Glassdoor: Any unique tools or strategies you’re employing to recruit people who are aligned with Dataminr’s culture?
Ingrid Kessler: We encourage all interviewers to remember that candidates are interviewing us as much as we are interviewing them so we need to ensure that we share our passion, enthusiasm, and drive, leave time for questions from candidates in each interview, and push ourselves to actively seek out candidates who are strong in ways that are different from and additive to the current team. To give insight into life at Dataminr, we bring the behaviors that drive success to life across the candidate experience by sharing examples, stories and case studies. In addition, we believe that bringing in great talent is everyone’s responsibility, not just the People team’s. Individuals at every level of the organization are involved in the interview process, and we provide training for those who are new to the process. We bring our teammates to career fairs to give candidates the opportunity to talk to individuals from across departments about what it’s like to work at Dataminr. And, we run an employee referral program because we know that the best ambassadors for Dataminr are the people who work here.
Glassdoor: The part of Dataminr’s mission to do things with a sense of “humor and humility” really stood out to me. What does that look like in action? What’s an example of you and your team operating with both humor and humility?
Ingrid Kessler: I’m so glad that resonated with you! I really lean on humor and humility as a guide for myself and when coaching others as we navigate hard work, remain agile to capitalize on new opportunities, and celebrate successes which are all part of a rapidly growing company. These attributes start from the top. Ted and the entire Executive Team exhibit humor and humility regularly. In new hire orientation, we show a video that talks about the importance of our work and closes with a blooper reel of Ted stating his name and role in humorous ways. That tells employees from the beginning that we take what we do seriously, and that we can also laugh and enjoy ourselves! Similarly, it is common to be in a meeting and hear a senior leader go out of their way to ask a question that might seem extremely basic or obvious to ensure that everyone is truly on the same page. Questions are always encouraged and retrospection is valued as a way to continuously improve and problem solve together as a team. In an interview recently, one of our senior engineering team mentioned (and I’m paraphrasing) that we talk about being a company of no ego, where good ideas can come from anywhere and teams work cross-functionally to solve problems – and that Dataminr is the first place he’s worked where that is really true.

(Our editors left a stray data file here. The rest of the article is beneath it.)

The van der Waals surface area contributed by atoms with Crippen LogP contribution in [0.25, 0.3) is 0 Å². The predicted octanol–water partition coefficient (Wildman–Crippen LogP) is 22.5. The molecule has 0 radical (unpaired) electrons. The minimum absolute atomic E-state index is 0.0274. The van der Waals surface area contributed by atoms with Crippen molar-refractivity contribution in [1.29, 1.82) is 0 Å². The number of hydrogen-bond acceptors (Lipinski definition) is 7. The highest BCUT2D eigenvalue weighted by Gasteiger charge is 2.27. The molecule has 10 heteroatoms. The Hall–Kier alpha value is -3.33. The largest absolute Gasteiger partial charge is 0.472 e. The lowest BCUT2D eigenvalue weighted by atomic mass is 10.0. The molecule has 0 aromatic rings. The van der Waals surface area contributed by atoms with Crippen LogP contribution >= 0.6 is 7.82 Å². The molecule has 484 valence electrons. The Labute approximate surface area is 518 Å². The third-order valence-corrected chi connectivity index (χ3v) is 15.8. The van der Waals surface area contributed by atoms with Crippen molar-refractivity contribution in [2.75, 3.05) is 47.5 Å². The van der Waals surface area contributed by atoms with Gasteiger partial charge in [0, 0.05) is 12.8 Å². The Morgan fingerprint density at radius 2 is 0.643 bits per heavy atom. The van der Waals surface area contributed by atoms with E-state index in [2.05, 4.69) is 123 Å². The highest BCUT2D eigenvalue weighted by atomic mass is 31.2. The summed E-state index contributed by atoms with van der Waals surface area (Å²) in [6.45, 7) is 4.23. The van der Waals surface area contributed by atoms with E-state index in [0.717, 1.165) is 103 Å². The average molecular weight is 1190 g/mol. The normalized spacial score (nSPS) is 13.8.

We all work hard, but we also keep our work in perspective and maintain balance in our lives. When you are as close as we are to breaking news events around the world, you can’t help but be humble and grateful. We genuinely respect and enjoy each other as colleagues.
Glassdoor: Women’s history month is upon us, so as a senior female leader at Dataminr what are a few ways that you and your team are nurturing the careers of talented women, specifically?
Ingrid Kessler: We have a culture that encourages new ideas, rewards high potential talent, and makes room for diverse voices at the table. We run internal programs that support and inspire Dataminr women. For example, our mentorship program aims to pair women up with other women whenever possible – this not only gives women mentees a chance to learn from other women, but it also gives women mentors who may not have had other formal leadership opportunities a chance to step up. Additionally, we’re celebrating International Women’s Day globally by hosting a speaker who will focus on inspiring Dataminr women to be pioneers and innovators. These are cultural elements within our organization that enable and encourage women to speak up.
In addition to cultivating an organization where women can thrive, we have a recruiting strategy in place that connects us with talented women. We post on career sites that target women, including women in tech and women returning to the workplace. We’ve also increased our presence at women-focused recruiting conferences, including the booth we sponsor at the Anita Borg Grace Hopper Celebration. As a result of our purposeful sourcing, recruiting and engagement efforts, I’m proud to share that over the past two years we doubled the number of women we hired into our organization.
Glassdoor: Oftentimes, users come to Glassdoor as they are navigating their career and trying to tackle things like management and salary negotiations. What advice would you give to a first-time manager when she’s starting out?
Ingrid Kessler: Don’t be afraid of delegating all of your work away. There is always more work to do. By bringing others into your most interesting projects, you lift them up with you and allow them to grow and be engaged. In return, they will bring new perspectives to your work and create more space for your own growth by creating time for you to take on new projects, strategize and plan.